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Saturday, January 27, 2007

Admitting mistakes is a sign of worthiness to lead

When I opened the web pages after the Sabbath, the headlines screamed: 'Peretz won't give up Defense portfolio' says the Jerusalem Post. 'Katzav as a victim of the establishment' is the inviting link in HaAretz. And then there's the 'Peres law' designed to ensure that Slimy Shimon won't lose yet another Presidential election. What kind of crazy country is this?

This evening, my wife and I were invited to Melave Malka (a post-Sabbath meal) at the home of old friends together with another couple. The male member of the 'other couple' is the author of a popular series about the commentaries of Rashi on the Torah. Rashi - Rabbi Shlomo Yitzchaki - lived in Medieval France and is the pre-eminent commentator on the Torah. Our fellow guest had something very interesting to say about one of Rashi's comments on this week's Torah portion, and I'd like to share it with you.

This week's Torah portion, Bo, includes the Jewish exodus from Egypt. As every school child knows, Pharoah is awakened in the middle of the night by the cries of people dying, and runs out in his pajamas (as the popular song in both Hebrew and English goes) looking for Moses and Aaron to tell them to take the Jewish people out of Egypt. On the verse that has Pharoah awakening in the middle of the night (Exodus 12:30) Rashi makes a one-word comment in Hebrew that means three words in English: "From his bed." What is Rashi trying to tell us?

Despite the fact that Moses had warned Pharoah that this was coming and that the first-born of Egypt were going to die, Pharoah was stubborn and had to show that life was "normal." He could not admit that he was mistaken. To 'prove' that he was right and that Moses (and God) were wrong, Pharoah went to sleep, as if to say, "nothing is going to happen tonight.

Throughout the history of the Jewish people, we see that being capable of admitting when one is wrong is a mark of leadership. When Judah lived with his daughter-in-law Tamar (Genesis 38), and then was going to have her burned at the stake as a harlot when the fact of her pregnancy was discovered, Tamar sent Judah his own staff and seal and asked him to recognize them as his own. Judah could have denied that they were his. He also could have played the magnanimous leader and decided to pardon her. But Judah did neither of those things. He said (Genesis 38:26) "she is right; she is pregnant by me" (or according to the Medrash, he said "she is right" and a voice from God added "it was from Me"). Because Judah admitted his mistake, the royal Davidic house came from Judah (and from Tamar).

King David was also capable of admitting that he was wrong. When Nathan the Prophet reproached David for having lived with Bat Sheva (who looked like a married woman, even though the Talmud proves that she technically was not one) King David's response (2 Samuel 12:13) is "I sinned." Nothing more and nothing less. And because of his response, King David remained King of Israel.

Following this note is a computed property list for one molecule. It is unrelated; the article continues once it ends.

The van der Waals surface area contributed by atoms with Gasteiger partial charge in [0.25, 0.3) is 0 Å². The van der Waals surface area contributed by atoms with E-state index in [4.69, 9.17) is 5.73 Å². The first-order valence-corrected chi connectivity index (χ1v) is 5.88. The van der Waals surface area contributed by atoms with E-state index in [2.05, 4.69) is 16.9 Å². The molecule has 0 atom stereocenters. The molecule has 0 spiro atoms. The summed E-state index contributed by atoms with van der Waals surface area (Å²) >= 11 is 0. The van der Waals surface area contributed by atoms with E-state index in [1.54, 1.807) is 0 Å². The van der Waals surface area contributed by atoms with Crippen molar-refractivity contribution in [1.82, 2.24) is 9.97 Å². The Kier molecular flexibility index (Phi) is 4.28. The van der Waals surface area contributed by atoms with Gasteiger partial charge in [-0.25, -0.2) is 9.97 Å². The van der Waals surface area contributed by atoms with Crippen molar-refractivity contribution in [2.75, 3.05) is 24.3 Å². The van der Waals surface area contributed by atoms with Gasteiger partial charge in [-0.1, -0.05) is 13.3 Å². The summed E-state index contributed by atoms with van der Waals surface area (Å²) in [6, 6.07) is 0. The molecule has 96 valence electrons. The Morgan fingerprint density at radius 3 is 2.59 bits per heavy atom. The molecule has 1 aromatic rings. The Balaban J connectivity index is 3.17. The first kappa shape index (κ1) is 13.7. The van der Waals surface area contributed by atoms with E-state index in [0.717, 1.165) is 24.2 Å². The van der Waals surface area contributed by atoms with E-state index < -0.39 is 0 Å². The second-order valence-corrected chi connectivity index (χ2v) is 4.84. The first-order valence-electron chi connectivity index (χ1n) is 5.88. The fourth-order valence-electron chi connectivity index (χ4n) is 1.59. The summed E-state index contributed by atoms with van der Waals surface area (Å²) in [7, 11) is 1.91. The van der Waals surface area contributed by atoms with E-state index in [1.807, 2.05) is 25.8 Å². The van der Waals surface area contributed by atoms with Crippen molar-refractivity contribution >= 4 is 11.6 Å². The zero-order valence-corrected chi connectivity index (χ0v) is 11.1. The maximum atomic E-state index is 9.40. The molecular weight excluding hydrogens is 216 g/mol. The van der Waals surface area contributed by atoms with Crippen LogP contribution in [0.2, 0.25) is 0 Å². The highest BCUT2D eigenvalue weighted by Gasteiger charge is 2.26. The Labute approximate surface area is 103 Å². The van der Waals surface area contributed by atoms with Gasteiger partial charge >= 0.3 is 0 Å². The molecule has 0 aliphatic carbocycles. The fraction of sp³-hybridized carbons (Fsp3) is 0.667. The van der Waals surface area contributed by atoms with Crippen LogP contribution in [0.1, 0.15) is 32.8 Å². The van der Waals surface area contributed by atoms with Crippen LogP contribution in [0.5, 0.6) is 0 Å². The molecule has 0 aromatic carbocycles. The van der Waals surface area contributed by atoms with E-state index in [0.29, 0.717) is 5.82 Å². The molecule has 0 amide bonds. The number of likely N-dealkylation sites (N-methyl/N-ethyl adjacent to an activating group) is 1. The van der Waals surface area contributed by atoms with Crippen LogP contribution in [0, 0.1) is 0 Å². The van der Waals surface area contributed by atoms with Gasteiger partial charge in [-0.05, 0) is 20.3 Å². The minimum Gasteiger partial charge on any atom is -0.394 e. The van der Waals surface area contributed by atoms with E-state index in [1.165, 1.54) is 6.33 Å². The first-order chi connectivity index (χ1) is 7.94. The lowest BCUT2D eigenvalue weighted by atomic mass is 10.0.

Compare that with King Saul, who failed to fulfill God's command to wipe out the people of Amalek (1 Samuel 15) and made excuses for his failure, blaming the people for his own inability to lead them. Saul was relieved of his throne by God in favor of David.

Look at the 'leaders' of Israel today. Which paradigm do you think they fit?

3 Comments:

At 2:06 AM, Blogger ShumBaayaMyLord said...

Carl, the male of the "other couple" you mention at the Melave Malka is, I presume, the author of the "What's Bothering Rashi?" series. If so, let me just say that it's a very worthy series indeed.

Not that the Am'ei Ha'aretz running the current government could ever bring themselves to assimilate the lessons contained in Rav Dr. Bonchek's books.

After all, in their (the Cabinet members') worldview, by being an American religious oleh--one with a strong professional pedigree and who propounds classic Torah learning and virtues--by definition Rav Dr. Bonchek is a "freier" and not worth paying any attention to. Such is the predominant sentiment in our self-anointed ruling classes in Israel.

 
At 12:47 PM, Blogger M. Simon said...

As long as Israel's current leaders are not relieved neither am I.

Don't we need a miracle or people in the streets or something?

A secular miracle or a religious one. I'm not fussy.

 
At 6:03 PM, Blogger ziontruth said...

Carl, as soon as I heard of Katzav's rant in the news, the contrast with King David was the first thought that sprang to my mind. In the spirit of kol da'aved rahmana, l'tav aved, I'm trying to see this as HaShem readying His people to accept the Torah as the only source of true justice (for which see also something I hold to be a much greater scandal, the injustice toward the self-defending farmer Shai Dromi: [1], [2]).

Just a word of caution, though: there are among our anti-Zionist enemies who, playing upon this theme of "Admitting mistakes is a sign of leadership", say Israel as a whole should admit its "mistakes of occupying Palestinian lands, apartheid, ethnic cleansing" etc (afra l'fumaihu, all of them). They're adept at twisting the words of G-d to their own ends. We need to be prepared for such things, and be ready with an answer to them.

G-d bless.
ZY

 

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